French hospital

The French health care system

Health care in France - la Sécurité Sociale

About-France.com - the connoisseur's guide to France

This page provides a general overview of the French health care system and how it works. The French health care system, in spite of its problems, is ranked by the World Health Organisation as being the best in the world.
COVID INFORMATION:  For updates on the Covid situation in France,: see   Covid information

Click here if you are looking for information on
   emergency medical help in France  

The French health care system and how it works

Subject index A&E Specialist care
Primary care Pharmacies Hospitals

Emergency in Paris:

24 hr chemist / pharmacies:
a) 84, av des Champs-Elysées 75008, tel
0145 62 02 41
b) 6, place Clichy 75009, tel
0148 74 65 18 .

English-speaking pharmacies:
British Pharmacy
62, Avenue des Champs-Elysées
75008 Paris
0143 59 22 52

British-American pharmacy,
1 rue Auber, 75009
0142 65 88 29

English-language crisis line;
Daily 3 pm - 11pm
01 46 21 46 46
The French health care system is generally recognised as offering  one of the best, services of public health care in the world. Above all, it is a system that works, provides universal cover, and is a system that is strongly defended by virtually everyone in France.
     The health care system in France is made up of a fully-integrated network of public hospitals, private hospitals, doctors and other medical service providers. It is a universal service providing health care for every citizen, irrespective of wealth, age or social status.

Funding of health care in France.
The French health care system is funded from four sources:
  1. Obligatory health contributions levied on earned income, for which it is paid by employers, employees and the self employed
  2. Obligatory contributions levied on unearned income (investment income, pensions, etc)
  3. Central government funding
  4. Users who normally have to pay a small fraction of the cost of most acts of health care that they receive.
  Economic difficulties in France in recent years, combined with an ageing population, mean that the system is not working as well in 2021 as it used to. A&E staff and hospital staff have come out on strike for better pay and conditions, since although waiting lists and waiting times are generally short, black spots have begun to emerge. Caps on numbers of medical and nursing students have recently been raised, and levels of reimbursement for non-essential treatment have been reduced – though complementary and contributary health insurance schemes, known as "Mutuelles", have take up some of the difference.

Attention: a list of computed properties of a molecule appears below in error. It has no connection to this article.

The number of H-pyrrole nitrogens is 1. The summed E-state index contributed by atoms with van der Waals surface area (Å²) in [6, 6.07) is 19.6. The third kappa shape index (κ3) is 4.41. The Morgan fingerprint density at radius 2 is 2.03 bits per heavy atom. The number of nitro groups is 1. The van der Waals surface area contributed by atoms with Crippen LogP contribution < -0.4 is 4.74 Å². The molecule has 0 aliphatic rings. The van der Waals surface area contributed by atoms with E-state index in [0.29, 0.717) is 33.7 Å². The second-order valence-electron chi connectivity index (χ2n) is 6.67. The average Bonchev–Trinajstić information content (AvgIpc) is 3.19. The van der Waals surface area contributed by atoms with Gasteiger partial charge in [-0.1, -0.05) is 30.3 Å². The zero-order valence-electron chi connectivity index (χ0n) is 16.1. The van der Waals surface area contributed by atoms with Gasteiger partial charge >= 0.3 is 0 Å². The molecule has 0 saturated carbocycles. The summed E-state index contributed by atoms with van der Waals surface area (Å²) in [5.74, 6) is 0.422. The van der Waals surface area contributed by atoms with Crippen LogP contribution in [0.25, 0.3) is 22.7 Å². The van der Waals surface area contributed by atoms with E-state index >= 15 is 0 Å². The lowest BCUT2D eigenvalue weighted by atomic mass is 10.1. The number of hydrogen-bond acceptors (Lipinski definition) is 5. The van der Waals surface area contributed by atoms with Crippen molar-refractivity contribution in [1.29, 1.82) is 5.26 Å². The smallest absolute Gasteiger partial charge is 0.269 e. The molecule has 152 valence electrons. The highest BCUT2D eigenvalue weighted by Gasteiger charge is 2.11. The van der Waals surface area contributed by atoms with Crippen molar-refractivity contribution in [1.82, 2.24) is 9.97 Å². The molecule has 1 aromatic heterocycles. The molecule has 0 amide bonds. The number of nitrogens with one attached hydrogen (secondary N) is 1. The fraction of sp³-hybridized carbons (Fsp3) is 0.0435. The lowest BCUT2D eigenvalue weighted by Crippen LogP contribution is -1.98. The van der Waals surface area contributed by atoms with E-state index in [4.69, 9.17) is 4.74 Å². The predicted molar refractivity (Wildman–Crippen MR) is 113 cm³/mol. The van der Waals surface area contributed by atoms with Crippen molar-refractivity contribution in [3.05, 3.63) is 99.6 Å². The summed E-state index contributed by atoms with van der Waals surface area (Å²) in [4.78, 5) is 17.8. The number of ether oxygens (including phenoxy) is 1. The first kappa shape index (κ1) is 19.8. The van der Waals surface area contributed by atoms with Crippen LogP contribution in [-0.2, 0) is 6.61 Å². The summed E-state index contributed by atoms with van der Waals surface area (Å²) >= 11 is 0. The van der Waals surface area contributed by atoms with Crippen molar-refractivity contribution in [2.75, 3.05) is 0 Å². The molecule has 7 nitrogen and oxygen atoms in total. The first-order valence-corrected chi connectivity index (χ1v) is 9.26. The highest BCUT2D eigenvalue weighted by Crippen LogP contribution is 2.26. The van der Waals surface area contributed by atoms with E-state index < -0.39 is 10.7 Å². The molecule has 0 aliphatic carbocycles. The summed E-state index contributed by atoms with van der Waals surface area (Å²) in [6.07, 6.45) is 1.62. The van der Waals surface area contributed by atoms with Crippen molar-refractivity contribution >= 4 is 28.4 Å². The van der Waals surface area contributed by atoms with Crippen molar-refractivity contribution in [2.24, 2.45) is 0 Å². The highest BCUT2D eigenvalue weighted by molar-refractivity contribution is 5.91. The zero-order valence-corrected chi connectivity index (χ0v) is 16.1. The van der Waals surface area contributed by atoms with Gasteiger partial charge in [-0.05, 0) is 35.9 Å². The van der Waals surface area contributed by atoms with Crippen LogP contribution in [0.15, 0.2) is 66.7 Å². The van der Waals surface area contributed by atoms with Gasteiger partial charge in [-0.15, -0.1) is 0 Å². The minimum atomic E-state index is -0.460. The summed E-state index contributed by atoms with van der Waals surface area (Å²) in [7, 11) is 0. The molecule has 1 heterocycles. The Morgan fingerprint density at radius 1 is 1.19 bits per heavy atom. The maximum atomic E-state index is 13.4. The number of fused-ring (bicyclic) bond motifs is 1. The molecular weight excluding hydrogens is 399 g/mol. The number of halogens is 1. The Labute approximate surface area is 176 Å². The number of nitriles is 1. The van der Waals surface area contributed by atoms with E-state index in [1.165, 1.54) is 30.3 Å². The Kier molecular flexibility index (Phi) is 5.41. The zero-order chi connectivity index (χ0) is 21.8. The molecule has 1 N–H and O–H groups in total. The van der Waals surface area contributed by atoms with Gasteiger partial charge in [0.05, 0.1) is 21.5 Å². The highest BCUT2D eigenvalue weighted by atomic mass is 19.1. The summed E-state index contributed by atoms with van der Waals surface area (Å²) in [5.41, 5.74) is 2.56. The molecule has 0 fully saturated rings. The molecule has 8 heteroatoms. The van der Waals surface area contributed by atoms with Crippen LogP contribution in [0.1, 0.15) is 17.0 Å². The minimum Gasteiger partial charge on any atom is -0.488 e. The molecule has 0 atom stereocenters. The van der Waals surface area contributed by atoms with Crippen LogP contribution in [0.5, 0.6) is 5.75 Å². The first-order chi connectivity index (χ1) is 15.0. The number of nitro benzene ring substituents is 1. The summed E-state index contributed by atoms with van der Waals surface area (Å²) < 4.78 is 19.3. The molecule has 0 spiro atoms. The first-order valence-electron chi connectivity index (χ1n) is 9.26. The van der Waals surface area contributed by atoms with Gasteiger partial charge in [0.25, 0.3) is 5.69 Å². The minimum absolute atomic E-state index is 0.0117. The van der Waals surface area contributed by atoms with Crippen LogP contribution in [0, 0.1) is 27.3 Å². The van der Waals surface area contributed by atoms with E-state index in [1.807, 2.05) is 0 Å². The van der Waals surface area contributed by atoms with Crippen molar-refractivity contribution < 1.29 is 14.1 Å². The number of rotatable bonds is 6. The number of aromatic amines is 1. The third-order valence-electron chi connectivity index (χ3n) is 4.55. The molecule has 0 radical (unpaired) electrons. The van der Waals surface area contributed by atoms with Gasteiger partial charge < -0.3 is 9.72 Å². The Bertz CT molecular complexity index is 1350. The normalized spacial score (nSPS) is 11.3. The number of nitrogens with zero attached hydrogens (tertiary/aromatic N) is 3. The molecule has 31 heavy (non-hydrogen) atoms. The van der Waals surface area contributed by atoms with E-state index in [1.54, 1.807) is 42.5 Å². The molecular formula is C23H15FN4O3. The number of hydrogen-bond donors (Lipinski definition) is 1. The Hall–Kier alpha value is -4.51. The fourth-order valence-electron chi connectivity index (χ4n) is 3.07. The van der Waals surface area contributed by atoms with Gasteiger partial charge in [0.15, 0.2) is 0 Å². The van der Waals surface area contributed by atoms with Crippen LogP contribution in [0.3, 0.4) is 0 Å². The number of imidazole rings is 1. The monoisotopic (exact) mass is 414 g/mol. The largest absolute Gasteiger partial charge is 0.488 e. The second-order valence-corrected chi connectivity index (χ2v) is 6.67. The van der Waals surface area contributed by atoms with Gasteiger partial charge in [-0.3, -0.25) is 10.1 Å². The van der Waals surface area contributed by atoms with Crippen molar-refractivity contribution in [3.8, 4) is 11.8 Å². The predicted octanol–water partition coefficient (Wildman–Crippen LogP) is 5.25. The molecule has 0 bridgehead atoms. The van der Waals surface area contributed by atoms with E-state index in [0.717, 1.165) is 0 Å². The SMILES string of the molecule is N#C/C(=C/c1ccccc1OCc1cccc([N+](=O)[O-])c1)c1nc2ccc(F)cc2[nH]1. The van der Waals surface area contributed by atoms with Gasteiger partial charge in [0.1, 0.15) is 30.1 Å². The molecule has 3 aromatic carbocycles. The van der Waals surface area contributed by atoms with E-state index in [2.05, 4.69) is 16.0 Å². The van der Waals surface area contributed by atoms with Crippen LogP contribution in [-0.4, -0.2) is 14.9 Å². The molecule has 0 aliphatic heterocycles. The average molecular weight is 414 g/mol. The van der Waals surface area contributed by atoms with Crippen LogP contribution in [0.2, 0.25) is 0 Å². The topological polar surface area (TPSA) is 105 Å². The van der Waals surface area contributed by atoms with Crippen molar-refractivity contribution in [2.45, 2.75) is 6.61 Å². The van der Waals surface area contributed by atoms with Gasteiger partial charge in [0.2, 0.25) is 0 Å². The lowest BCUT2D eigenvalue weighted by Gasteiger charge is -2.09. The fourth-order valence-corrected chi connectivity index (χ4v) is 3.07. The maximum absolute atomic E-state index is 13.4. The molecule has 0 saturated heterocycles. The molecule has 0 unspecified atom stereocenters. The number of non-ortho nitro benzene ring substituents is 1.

The system has been put under considerable strain by the Covid-19 pandemic, but generally speaking has proved its resiliance, and in most parts has been able to carry on as normal in spite of the extra pressures.

   In European terms, the French health care system is among the better funded in terms of GDP, and average in terms of GPs, hospital beds and nursing professionals, as the table below shows.   Compared specifically to the UK, funding and number of GPs  are 10% higher, while there are more than twice as many hospital beds and 40% more nurses and midwives than in the UK.
  Belgium France Germany UK
Health Spending as share of GDP 10.4% 10.9% 10.9% 9.9%
Number of GPs for 1000 population 3.0 3.1 4.1 2.8
Hospital beds per 1000 population 6.5 6.4 8.2 2.9
Nurses and midwives per 1000 population 10.7 9.65 11.1 6.67

(figures: Eurostat 2013 or 2014).

In addition, the cost of medicines in France is among the lowest in Europe. A UK Department of Health survey in 2008 of the cost of medicines in the EU and the USA found medicine prices in France about 10% less than in the UK.... and well under half the price of the same medicines purchased in the USA.

How the French health care system works

Gites in France
For users
The French health care system is relatively simple for its users - that means virtually everyone living and working in France, or dependent on someone living or working in France, and every pensioner.

Primary health care

Primary health care is provided by a network of 23,000 general practitioners (in French, médecins généralistes) (a ratio of  1 GP per 2600 inhabitants). Most GPs are self-employed professionals, and work either on their own, or in group practices. Citizens are free to choose the GP the want, and sign up with him or her, as their personal doctor. Citizens may also consult any other GP they wish, but only the personal doctor with whom they are registered is authorised to refer patients to a specialist or to another health care provider - nurse, physiotherapist, etc -  for further care under the health care system.